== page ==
Volume 1, Issue 8
March 21, 2016 – March 27, 2016
Jason Mulderrig | Anushka Dasgupta

Belgium Fears Nuclear Plants are Vulnerable                                                                                         http://nyti.ms/1XTJMV5
March 25, 2016 | Alissa Rubin and Milan Schreuer                                                                                                   It’s no novel concept that any nuclear power plant is a prime target for terrorism. Such a plant a source of the highly radioactive material required for the fabrication of nuclear weapons; the detonation of a bomb within a nuclear plant would have equally serious consequences. Nations which rely heavily on nuclear energy are also fearful of a nuclear plant simply being shut down – something which would threaten their power supply. The vulnerability of nuclear plants has come into frightening relief following the Paris and Brussels attacks, since it appears that the same network which orchestrated the attacks has been planning an operation on a Belgian nuclear facility. Experts are careful to note that while ISIS has a wide base and deep roots in Europe, it is highly unlikely that it could obtain enriched uranium from such a facility. -AD

Amid a Graying Fleet of Nuclear Plants, a Hunt for Solutions                                                                                        http://www.nytimes.com/2016/03/22/science/nuclear-energy-power-plants-advanced-reactors.html?ref=energy-environment
March 21, 2016 | Henry Fountain                                                                                                                                      This New York Times article highlights the problems that America’s nuclear sector is facing today and in the future from its old age. According to the article, about three dozen of the nation’s 99 nuclear reactors will face closer from 2029 to 2035. This will evaporate a third of the generating capacity of the nuclear sector, which itself provides about 20 percent of the electricity for the country. One solution is to build more nuclear reactors – preferably new generation reactors such as molten salt reactors or small modular reactors. However, the Nuclear Regulatory Commission’s approval process for new reactor designs takes an extremely long time – so long that the industry is running out of time to have new reactor designs approved. The other solution is for the nuclear facilities to be granted a 20 year license extension, which will push most plants an 80 year lifespan. However, scientists are not sure if the aging reactors can materially hold up for another 20 years, and economists are not sure if it is economically wise to keep these reactors running for that long. In any case, the American nuclear industry is quickly running out of time to deal with its aging infrastructure and needs to find a solution fast. -JPM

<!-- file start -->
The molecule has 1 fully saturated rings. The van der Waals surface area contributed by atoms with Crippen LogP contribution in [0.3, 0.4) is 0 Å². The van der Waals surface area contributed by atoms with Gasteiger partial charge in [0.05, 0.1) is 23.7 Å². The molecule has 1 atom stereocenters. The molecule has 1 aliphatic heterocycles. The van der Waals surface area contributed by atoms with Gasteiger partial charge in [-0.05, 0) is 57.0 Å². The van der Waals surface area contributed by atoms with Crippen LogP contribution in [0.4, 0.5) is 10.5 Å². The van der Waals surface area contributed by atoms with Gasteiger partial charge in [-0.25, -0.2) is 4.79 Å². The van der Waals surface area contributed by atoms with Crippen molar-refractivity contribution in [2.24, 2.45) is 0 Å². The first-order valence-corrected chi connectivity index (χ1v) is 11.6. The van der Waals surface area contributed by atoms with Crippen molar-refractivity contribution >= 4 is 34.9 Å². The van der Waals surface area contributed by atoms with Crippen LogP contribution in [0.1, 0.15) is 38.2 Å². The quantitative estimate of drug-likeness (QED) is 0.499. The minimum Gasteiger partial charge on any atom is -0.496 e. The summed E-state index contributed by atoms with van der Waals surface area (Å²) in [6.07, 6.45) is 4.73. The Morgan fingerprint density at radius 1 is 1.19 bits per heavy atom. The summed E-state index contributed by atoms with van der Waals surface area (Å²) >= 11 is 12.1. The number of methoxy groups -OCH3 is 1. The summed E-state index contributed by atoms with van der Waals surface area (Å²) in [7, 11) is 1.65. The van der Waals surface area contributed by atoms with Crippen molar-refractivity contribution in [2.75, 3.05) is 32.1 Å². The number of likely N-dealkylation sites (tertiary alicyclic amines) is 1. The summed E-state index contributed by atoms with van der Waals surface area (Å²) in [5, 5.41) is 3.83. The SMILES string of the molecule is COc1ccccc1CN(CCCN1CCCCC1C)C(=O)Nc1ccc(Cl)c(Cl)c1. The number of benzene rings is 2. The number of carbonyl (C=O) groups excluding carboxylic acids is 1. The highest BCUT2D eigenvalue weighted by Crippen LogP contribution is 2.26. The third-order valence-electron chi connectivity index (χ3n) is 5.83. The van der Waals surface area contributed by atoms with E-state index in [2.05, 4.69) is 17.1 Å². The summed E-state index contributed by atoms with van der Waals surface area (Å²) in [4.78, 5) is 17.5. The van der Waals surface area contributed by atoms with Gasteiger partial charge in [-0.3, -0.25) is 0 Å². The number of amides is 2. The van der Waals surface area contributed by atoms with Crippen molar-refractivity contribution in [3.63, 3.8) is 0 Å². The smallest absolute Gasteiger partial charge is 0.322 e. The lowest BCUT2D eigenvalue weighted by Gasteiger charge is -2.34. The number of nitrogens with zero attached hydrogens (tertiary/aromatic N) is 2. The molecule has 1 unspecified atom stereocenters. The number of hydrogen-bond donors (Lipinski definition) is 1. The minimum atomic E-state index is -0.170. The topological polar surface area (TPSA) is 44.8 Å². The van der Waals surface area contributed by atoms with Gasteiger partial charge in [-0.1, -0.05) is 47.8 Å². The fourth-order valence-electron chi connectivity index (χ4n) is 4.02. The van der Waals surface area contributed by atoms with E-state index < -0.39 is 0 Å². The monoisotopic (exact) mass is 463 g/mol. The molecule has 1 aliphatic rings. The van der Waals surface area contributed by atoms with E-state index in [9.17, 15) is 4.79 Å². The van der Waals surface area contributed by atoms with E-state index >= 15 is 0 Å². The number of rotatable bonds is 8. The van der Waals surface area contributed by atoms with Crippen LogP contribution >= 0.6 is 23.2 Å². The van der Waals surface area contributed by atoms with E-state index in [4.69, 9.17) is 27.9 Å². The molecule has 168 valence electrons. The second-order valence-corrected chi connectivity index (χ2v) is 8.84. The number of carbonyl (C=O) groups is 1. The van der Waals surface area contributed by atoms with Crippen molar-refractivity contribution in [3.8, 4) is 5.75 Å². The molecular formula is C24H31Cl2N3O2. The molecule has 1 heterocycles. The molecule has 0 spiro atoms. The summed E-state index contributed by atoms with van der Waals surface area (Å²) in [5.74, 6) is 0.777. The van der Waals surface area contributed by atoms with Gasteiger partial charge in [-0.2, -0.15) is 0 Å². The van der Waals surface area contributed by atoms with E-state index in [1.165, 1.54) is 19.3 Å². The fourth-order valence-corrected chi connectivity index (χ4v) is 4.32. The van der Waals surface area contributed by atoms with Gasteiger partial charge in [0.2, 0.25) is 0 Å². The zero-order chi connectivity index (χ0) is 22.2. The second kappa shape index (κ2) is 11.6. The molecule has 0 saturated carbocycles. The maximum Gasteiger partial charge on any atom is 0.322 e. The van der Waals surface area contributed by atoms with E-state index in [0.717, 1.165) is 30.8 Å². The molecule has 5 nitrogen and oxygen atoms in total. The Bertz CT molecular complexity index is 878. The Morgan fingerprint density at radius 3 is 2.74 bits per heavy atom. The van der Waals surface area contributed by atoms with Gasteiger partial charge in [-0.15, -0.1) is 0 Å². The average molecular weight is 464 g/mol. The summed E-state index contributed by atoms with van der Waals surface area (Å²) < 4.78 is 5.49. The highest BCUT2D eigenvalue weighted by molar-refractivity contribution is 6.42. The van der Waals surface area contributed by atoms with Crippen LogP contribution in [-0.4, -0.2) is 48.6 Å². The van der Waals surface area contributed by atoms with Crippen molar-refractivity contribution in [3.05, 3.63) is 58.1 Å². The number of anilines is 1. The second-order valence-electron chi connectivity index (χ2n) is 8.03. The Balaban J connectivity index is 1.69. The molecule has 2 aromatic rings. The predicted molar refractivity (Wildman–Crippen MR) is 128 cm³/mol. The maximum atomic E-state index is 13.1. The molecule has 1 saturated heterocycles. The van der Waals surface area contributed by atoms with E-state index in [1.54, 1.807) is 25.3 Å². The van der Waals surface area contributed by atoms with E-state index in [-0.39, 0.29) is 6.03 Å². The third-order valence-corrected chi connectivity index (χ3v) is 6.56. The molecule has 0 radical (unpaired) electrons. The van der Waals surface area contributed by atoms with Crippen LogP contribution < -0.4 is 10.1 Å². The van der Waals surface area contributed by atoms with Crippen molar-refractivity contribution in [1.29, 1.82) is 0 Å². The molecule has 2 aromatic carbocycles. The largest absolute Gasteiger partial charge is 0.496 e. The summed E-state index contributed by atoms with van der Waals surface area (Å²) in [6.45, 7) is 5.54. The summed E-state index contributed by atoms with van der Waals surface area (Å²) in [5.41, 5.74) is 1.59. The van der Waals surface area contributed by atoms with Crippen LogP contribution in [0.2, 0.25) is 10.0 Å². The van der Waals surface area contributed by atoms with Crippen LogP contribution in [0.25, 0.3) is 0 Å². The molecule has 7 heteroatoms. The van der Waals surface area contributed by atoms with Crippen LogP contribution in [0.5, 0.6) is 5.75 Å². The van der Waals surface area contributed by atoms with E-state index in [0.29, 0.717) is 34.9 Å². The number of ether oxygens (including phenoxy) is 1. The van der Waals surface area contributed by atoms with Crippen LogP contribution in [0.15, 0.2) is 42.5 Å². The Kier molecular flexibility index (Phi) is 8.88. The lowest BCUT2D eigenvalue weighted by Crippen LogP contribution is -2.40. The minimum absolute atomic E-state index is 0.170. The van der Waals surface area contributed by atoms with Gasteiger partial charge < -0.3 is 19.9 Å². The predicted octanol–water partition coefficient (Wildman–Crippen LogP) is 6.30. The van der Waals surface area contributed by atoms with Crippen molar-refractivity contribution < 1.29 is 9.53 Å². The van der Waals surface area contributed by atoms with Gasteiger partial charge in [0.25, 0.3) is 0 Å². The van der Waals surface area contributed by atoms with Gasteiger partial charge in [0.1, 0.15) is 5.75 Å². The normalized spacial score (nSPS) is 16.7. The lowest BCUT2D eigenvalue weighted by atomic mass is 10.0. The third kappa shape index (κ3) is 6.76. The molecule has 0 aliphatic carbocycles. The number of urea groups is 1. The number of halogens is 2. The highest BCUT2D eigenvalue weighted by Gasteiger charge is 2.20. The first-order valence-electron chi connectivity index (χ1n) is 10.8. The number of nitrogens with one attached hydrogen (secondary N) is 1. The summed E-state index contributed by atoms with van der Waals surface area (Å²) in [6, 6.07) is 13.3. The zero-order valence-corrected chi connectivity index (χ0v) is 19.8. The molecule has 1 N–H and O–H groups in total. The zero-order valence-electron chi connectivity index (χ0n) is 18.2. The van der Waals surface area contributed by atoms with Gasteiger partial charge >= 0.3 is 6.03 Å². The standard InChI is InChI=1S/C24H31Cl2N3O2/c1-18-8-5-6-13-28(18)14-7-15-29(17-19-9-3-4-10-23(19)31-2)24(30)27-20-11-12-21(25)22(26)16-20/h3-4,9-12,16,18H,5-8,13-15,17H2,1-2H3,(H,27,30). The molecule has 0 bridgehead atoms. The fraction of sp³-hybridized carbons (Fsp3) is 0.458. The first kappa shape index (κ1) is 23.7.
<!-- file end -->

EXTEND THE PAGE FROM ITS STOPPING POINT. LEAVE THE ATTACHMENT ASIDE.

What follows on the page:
A Xerox Machine for Super Solar Panels                           https://www.technologyreview.com/s/601097/a-xerox-machine-for-super-solar-panels/
March 25, 2016 | Mike Orcutt                                                                                                              The Ivanpah Solar Electric Generating System, a facility in California, has failed to produced even two-thirds of its expected power output since its opening in 2014. The plant operates on concentrated solar power. The basic idea of concentrated solar involves mirrors mounted on the ground, which direct sunlight to a central tower and generate steam in a boiler at the top of the tower; Ivanpah uses 750,000 such mirrors. In recent years, however, the price of photovoltaic solar panels has dropped which the cost of concentrated solar power has remained relatively expensive. The California utilities commision has granted the plant a year to meet expectations before it will have to default on its contract with PG&E. -AD 

Wind Power Transmission Project in Plains Earns U.S. Approval                         http://www.nytimes.com/2016/03/26/business/energy-environment/wind-power-transmission-project-in-plains-earns-us-approval.html?ref=energy-environment&_r=0
March 25, 2016 | Diane Cardwell                                                                                                           This past Friday, the Energy Department approved a major high voltage transmission project, called Plains and Eastern, that aims to deliver electricity produced by wind farms in the Texas and Oklahoma panhandles to urban centers in the Midwest. The project was being delayed at the state level, but now the federal government has given the company leading it, Clean Line, the go-ahead to begin land acquisition and construction. This project is one of several high-voltage transmission projects in America that are committed to spreading electricity produced by renewable energy to more populated centers. -JPM